9. That's exactly what I was thinking about doing. Terminate the crack, makes sure the hole goes down to the shaft cavity, plug the hole with a small dowel at the surface, and force the epoxy up the hole and into the crack. I'll probably terminate in on both ends. I've never widened the crack more, but I'll try. In this case, I think I'll be ready to force some epoxy in from the top if it doesn't come up through the crack. I have another M43, plus two great M33s, so I really have nothing to lose. I just need the weather to hold long enough to get my 653 off the bench and get this done as well. When I'm dealing with cracks, I do a few things to reduce the sanding. I tape both sides of the crack as close as I can without covering the crack, then I wait a half hour for the epoxy to set but not be rock hard and run a razor blade over the excess. Most of it will come off, then I sand what is left the next day. This crack is low and will show, but I like my clubs a little worn and damaged, just like me.
  10. To refinish or not to refinish, that has been the question on one of mine too. I was leaning toward no, but now you two have me thinking. Maybe I can get it refinished before its too cold to dip; it may not be solid enough to save, but it is it worth a try? I found two sets within about 10 days a while ago. They both had problems, but not on the same clubs; I have one solid set by mixing and matching, but the question has been what do I do with the leftovers? I'll have to scrap one of the 3 woods because it is too far gone, but looking at your pics has me thinking that maybe the lesser driver is worth a shot, maybe this weekend. Its a no back weight block, which had me excited, but there is a crack on the front that makes it suspect to hold up. After you two got me looking at M43s this week, I think I'm willing to jam this thing full of epoxy, hope it squeezes through, give it a full makeover, and then hit it next spring and see what happens. Worst case scenario is that it breaks and then I strip it for parts and refinish the good set. Best case scenario is I have another player. The top crack doesn't bother me, it seems pretty standard and epoxy should sure that up. Its that little one underneath that concerns me...I don't know if it goes down to the shaft hole and will get filled with epoxy when the shaft pushes it into the upper crack. I think I might start with less viscous West Systems epoxy that is more likely to squeeze into cracks, then follow quickly with some normal shaft epoxy and see what oozes out of the surface. What do you think, any chance it will hold up to a full swing?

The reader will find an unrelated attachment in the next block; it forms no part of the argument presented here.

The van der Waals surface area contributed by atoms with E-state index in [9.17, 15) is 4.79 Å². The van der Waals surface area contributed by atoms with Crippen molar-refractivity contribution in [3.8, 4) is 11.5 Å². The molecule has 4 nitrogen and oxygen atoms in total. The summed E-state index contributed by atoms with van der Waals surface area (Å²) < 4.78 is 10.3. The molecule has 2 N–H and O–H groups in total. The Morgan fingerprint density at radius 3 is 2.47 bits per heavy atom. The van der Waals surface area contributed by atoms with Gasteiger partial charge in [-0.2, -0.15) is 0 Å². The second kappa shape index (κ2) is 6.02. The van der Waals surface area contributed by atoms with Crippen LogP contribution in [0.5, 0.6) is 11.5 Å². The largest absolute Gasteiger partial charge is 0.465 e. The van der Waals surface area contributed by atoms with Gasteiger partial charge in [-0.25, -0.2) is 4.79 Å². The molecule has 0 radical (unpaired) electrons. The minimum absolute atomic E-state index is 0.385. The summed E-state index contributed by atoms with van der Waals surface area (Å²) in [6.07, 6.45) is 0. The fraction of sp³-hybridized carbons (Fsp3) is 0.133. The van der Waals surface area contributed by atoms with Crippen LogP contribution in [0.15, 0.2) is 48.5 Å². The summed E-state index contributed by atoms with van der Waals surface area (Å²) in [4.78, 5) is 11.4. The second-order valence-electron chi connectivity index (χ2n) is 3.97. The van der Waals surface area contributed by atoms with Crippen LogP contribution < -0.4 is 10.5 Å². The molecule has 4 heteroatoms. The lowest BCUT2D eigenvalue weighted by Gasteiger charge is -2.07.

11. Hand sanding. I focused on sanding away from the letters as much as possible. I sanded up and down to get out the scratches, then front to back to finish. 5 grits, starting at 150 and ending at 800. I wasn’t surprised I could get most of the sole scratches out, but was completely surprised the back edge came out ok. I thought that damage was too deep in the wood, but it was mostly finish and a little surface. I was also surprised at the grain; the finish scratches were so bad I didn’t see the nice grain until I stripped. It Just goes to show you, if a club is cheap enough, it’s worth a try to bring it back. This was $5, so well worth the effort. If my meager skills are enough, most of us could get a clubs like this back in play.
  12. I have a soft spot in my heart for mistreated clubs that can be salvaged. I like nothing more than a club that looked like it was beyond repair but, with all its cosmetic faults, can be played again. I've posted my first Powell before in its as-found state, but I was able to get the last dip on it this weekend before the temperature plummeted and I just need to grip it and whip it now. This club was done and ready for the trash heap when I picked it up and decided to see what some sand paper and a new coat or two would do. The shaft had been crammed with lead to make it a practice club, it had been banged mercilessly on the deck, and one of the screws was gone and filled with black epoxy; it just made me sad. I made plenty of mistakes on this, which annoys me to no end, but it is a club worth saving that will be played again in 2022, and that is more satisfying than some of the never-struck clubs I own. I really hope this plays well and become a steady presence in my bag. I stripped it, sanded it, glued in a screw head, put in a new shaft, and gave it a custom Varathane color of 1.5 Honey to 1 Kona ( I wanted a chocolate brown with golden highlights to combine my tastes with the original finish). It still has some of the original flaws plus a couple I gave it by mistake, but its done, and as much as any club I've owned, its all mine. I just can't wait to hit this.
  13. I was just looking at those M43s and was thinking they are a great example of a great club. I never thought about M43/33s in my youth, but now they are as good as 693s to me. A very kind man passed on an M33 driver to me recently, a really lovely club, and I was able to find an unmodified 693 also; side my side, they look like the same club. Your example of that club is really as good as it gets.
  14. I've been looking for a set of 693s since the early 80s. I cobbled together a collection of fairway woods over the years, but the driver eluded me. Thanks to some generous help from my friend Brewski_golfs, this showed up yesterday. I've been waiting for this for a long time, it really is nice to finally have it in my possession. It is the club I've been looking for.